AKA Head, shoulders, knees and toes...and anus
I’m at a doctor’s surgery due to a renegade toenail, and the lady behind reception has just asked me for my mother’s name. I'm a bit flummoxed.
“My mother’s name?” I ask.
“Yes please.” she replies.
“But I'm forty!”
“It’s for security purposes.” she says matter of factly.
I’m still confused. I didn’t realise that my mother was such a big deal in Budapest. Although saying that maybe I should have twigged a few months back when my brother came over to visit. We went to the Sziget Music Festival and the people on the door wouldn’t let him in until he’d dropped my mother’s name. I thought it was a bit strange at the time, but now it all makes sense. My mother is obviously a big name in Budapest. Her name opens doors. All this time, I never knew.
I take a seat and wait. A few minutes pass.
I turn around to see who this Girit fella is. Poor guy! He sounds like something that men in fluorescent jackets put on roads after heavy snow. A few seconds go by and nobody stands up. Slowly it begins to dawn on me that the receptionist is talking to me. I am the mysterious Girit. I am snowy road's worst nightmare.
“Uh, yes?” I say.
“Dr Body will see you now.” replies the receptionist.
Dr Body! This is now my second favourite doctor’s name after Dr Pop, the doctor who my wife often saw while she was pregnant. I’m now intrigued as to what will greet me behind Dr Body’s door. Will it be a spandex clad aerobics instructor from 1980’s British breakfast television? Will it be a new villain from the Spider-Man universe? Will it be Elle McPherson, having recently graduated from Hungarian medical school?
I open the door and feast my eyes upon Dr Body. Somewhat disappointedly there’s no spandex, no super-villain and no antipodean super-model. He’s just an unassuming grey-haired Hungarian chap. He fixes me with a kindly gaze.
“Halo.” he says.
“Halo.” I reply.
“Angol?” (English) he asks.
“Yes!” I reply excitedly, relieved that I’m not going to have to put my Hungarian medical language knowledge to the test.
He beckons me to take a seat. I comply.
“What is problem?” he asks.
“My toe.” I say. “I think I have an in-growing toenail.”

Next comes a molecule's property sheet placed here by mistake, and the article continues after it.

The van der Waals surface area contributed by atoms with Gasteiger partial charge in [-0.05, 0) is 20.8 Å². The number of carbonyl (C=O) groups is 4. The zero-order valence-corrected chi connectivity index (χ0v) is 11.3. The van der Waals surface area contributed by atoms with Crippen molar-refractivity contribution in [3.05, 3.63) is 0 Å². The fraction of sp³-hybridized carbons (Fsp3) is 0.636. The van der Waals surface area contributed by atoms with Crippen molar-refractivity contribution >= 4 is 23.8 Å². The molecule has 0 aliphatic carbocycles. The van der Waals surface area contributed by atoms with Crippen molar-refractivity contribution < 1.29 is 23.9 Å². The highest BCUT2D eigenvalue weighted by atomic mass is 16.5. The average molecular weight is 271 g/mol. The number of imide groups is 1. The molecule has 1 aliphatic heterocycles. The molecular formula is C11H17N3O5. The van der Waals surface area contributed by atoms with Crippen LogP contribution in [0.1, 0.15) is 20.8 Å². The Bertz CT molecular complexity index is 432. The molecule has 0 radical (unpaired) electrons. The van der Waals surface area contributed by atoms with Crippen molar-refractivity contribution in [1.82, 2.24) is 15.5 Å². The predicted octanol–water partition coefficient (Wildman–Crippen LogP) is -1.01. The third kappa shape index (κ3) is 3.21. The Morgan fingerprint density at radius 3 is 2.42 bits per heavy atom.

He motions for me to remove my shoe and sock and I do. I mean, why wouldn’t I? This is Dr Body! THE Dr Body! When Dr Body asks you to do something, you bloody well go and do it!
He studies my toe for a while, strokes his chin and then delivers his expert verdict.
"I think I am going to have to remove some of your knee.” he says.
This is unexpected news.
“My knee?” I say, a little confused and also a tad concerned.
“Yes. Your knee. Just a little.”
This has come as quite a shock. I didn’t even realise anything was wrong with my knee. I’m also beginning to question this man’s medical credentials. Maybe he's like one of those reflexologist people who think they can fix a sore throat by rubbing your little toe a bit. I decide to interrogate him.
“Are you a toe specialist?” I ask, in full David Frost mode.
“Toe specialist?” he replies. “No, no, no. Not toe specialist.”
Hmmm. Zsuzsa told me I was seeing a toe specialist.
“No. My specialism is the anus!”
“I go in the anus. My speciality is this. Anus specialist!” he says, a worrying twang of delight in his delivery.
He beckons me to lie down. I do it because he is Dr Body, although I'm now a lot less enthusiastic in following his orders than I was a few moments ago. After all, I don’t know what part of me is in the firing line. My toe? My knee? Maybe my beloved anus? I’m on edge, my eyes frantic as Dr Body pulls out a sharp instrument. I want my mother here with me. As a known face around Budapest she would ensure that no harm came to any of my parts. Dr Body spots my worry and he tries to relax me.
“Okay.” he says. “I will just remove a little knee. No problem. Very little pain.”
Nope. Still worried, although also relieved that my anus doesn’t appear to be on the menu.
I’m like a frightened rabbit as Dr Body, as quick as a flash, grabs my foot, sprays freezing spray on my toe and cuts a piece of my toenail off. He shows me the bit of severed toenail.
“See. Just a little bit of knee.”
I put my sock and shoe back on, covering up five of my ten tiny knees in the process, leave the surgery and hobble home to ask my beloved wife why she felt the need to send me to see an anus specialist.